Most readers would already know that Hays' (LON:HAS) stock increased by 8.6% over the past three months. Given that the stock prices usually follow long-term business performance, we wonder if the company's mixed financials could have any adverse effect on its current price price movement Particularly, we will be paying attention to Hays' ROE today.
Return on equity or ROE is an important factor to be considered by a shareholder because it tells them how effectively their capital is being reinvested. Put another way, it reveals the company's success at turning shareholder investments into profits.
How Do You Calculate Return On Equity?
Return on equity can be calculated by using the formula:
Return on Equity = Net Profit (from continuing operations) ÷ Shareholders' Equity
So, based on the above formula, the ROE for Hays is:
7.1% = UK£62m ÷ UK£872m (Based on the trailing twelve months to June 2021).
The 'return' is the amount earned after tax over the last twelve months. So, this means that for every £1 of its shareholder's investments, the company generates a profit of £0.07.
What Has ROE Got To Do With Earnings Growth?
We have already established that ROE serves as an efficient profit-generating gauge for a company's future earnings. Depending on how much of these profits the company reinvests or "retains", and how effectively it does so, we are then able to assess a company’s earnings growth potential. Assuming all else is equal, companies that have both a higher return on equity and higher profit retention are usually the ones that have a higher growth rate when compared to companies that don't have the same features.
A Side By Side comparison of Hays' Earnings Growth And 7.1% ROE
At first glance, Hays' ROE doesn't look very promising. We then compared the company's ROE to the broader industry and were disappointed to see that the ROE is lower than the industry average of 10%. Therefore, it might not be wrong to say that the five year net income decline of 19% seen by Hays was probably the result of it having a lower ROE. We reckon that there could also be other factors at play here. Such as - low earnings retention or poor allocation of capital.
However, when we compared Hays' growth with the industry we found that while the company's earnings have been shrinking, the industry has seen an earnings growth of 10.0% in the same period. This is quite worrisome.
Earnings growth is a huge factor in stock valuation. It’s important for an investor to know whether the market has priced in the company's expected earnings growth (or decline). This then helps them determine if the stock is placed for a bright or bleak future. What is HAS worth today? The intrinsic value infographic in our free research report helps visualize whether HAS is currently mispriced by the market.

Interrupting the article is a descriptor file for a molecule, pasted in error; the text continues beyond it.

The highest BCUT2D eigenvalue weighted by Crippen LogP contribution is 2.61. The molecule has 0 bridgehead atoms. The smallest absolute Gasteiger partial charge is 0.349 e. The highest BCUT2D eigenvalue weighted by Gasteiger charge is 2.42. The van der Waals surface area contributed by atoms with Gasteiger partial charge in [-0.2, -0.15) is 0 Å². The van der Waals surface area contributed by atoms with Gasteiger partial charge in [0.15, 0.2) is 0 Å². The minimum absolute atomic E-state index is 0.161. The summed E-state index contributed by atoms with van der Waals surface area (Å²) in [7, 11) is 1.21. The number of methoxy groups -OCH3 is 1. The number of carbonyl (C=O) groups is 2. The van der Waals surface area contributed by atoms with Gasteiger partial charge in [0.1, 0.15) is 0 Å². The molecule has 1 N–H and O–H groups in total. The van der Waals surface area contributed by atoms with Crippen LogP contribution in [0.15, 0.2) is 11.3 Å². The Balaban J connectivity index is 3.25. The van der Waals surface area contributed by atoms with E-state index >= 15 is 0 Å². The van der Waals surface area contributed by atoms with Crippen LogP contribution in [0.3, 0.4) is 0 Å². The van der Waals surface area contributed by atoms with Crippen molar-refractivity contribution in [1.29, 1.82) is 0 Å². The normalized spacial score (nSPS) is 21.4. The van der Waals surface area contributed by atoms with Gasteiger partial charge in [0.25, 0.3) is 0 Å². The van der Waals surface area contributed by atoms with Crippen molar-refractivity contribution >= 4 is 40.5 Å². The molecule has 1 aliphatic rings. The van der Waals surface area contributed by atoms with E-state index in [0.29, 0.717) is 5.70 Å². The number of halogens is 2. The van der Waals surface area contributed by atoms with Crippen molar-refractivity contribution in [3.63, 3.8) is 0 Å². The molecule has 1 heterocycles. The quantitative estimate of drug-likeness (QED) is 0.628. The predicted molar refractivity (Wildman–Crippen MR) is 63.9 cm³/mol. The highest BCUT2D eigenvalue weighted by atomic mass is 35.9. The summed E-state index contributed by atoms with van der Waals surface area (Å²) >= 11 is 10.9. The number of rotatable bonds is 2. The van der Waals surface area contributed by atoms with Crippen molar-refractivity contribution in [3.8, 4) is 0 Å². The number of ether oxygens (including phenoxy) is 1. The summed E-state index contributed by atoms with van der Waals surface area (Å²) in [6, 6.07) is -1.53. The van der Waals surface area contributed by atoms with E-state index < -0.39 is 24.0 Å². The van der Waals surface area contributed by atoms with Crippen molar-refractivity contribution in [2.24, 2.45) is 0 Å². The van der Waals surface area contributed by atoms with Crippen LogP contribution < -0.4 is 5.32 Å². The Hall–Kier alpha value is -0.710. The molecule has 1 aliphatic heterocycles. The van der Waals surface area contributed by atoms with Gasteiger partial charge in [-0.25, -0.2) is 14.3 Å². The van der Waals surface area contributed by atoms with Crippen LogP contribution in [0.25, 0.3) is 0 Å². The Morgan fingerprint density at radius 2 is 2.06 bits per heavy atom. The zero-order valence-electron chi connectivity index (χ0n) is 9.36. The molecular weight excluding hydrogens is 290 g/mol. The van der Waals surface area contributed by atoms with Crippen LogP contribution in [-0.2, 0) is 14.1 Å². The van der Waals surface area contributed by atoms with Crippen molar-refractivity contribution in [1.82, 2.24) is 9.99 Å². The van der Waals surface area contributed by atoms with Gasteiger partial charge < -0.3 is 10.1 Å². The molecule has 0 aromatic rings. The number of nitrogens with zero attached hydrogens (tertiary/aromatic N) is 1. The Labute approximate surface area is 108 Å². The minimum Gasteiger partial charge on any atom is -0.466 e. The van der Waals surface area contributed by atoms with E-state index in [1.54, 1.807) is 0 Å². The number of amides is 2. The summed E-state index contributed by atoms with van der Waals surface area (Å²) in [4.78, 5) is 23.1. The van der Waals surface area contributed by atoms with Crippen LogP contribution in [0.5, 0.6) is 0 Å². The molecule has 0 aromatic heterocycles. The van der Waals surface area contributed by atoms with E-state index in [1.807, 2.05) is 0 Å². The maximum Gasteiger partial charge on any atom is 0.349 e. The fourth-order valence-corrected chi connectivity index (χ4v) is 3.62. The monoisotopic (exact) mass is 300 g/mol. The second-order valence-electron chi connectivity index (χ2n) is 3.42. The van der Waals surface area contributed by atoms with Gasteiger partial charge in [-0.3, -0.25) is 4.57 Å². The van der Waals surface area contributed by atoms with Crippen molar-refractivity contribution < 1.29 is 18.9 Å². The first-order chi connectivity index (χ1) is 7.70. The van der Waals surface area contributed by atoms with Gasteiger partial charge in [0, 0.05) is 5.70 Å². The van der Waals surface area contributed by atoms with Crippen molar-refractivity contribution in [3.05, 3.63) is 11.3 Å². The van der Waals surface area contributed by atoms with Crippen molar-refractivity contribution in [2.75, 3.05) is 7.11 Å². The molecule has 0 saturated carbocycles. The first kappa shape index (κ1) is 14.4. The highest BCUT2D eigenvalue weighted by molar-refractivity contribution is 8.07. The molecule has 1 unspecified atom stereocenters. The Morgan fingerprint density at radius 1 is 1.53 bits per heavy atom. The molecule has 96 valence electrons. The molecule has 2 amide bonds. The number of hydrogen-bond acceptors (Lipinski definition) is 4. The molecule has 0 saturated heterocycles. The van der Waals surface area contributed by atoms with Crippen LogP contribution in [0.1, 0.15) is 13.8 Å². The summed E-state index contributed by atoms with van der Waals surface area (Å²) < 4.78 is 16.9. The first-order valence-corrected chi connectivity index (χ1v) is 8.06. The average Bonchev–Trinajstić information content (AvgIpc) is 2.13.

Is Hays Using Its Retained Earnings Effectively?
Despite having a normal three-year median payout ratio of 33% (where it is retaining 67% of its profits), Hays has seen a decline in earnings as we saw above. So there might be other factors at play here which could potentially be hampering growth. For example, the business has faced some headwinds.
Additionally, Hays has paid dividends over a period of at least ten years, which means that the company's management is determined to pay dividends even if it means little to no earnings growth. Our latest analyst data shows that the future payout ratio of the company is expected to rise to 87% over the next three years. However, Hays' future ROE is expected to rise to 20% despite the expected increase in the company's payout ratio. We infer that there could be other factors that could be driving the anticipated growth in the company's ROE.
In total, we're a bit ambivalent about Hays' performance. While the company does have a high rate of profit retention, its low rate of return is probably hampering its earnings growth. Having said that, looking at current analyst estimates, we found that the company's earnings growth rate is expected to see a huge improvement. Are these analysts expectations based on the broad expectations for the industry, or on the company's fundamentals? Click here to be taken to our analyst's forecasts page for the company.
This article by Simply Wall St is general in nature. We provide commentary based on historical data and analyst forecasts only using an unbiased methodology and our articles are not intended to be financial advice. It does not constitute a recommendation to buy or sell any stock, and does not take account of your objectives, or your financial situation. We aim to bring you long-term focused analysis driven by fundamental data. Note that our analysis may not factor in the latest price-sensitive company announcements or qualitative material. Simply Wall St has no position in any stocks mentioned.
Have feedback on this article? Concerned about the content? Get in touch with us directly. Alternatively, email editorial-team (at) simplywallst.com.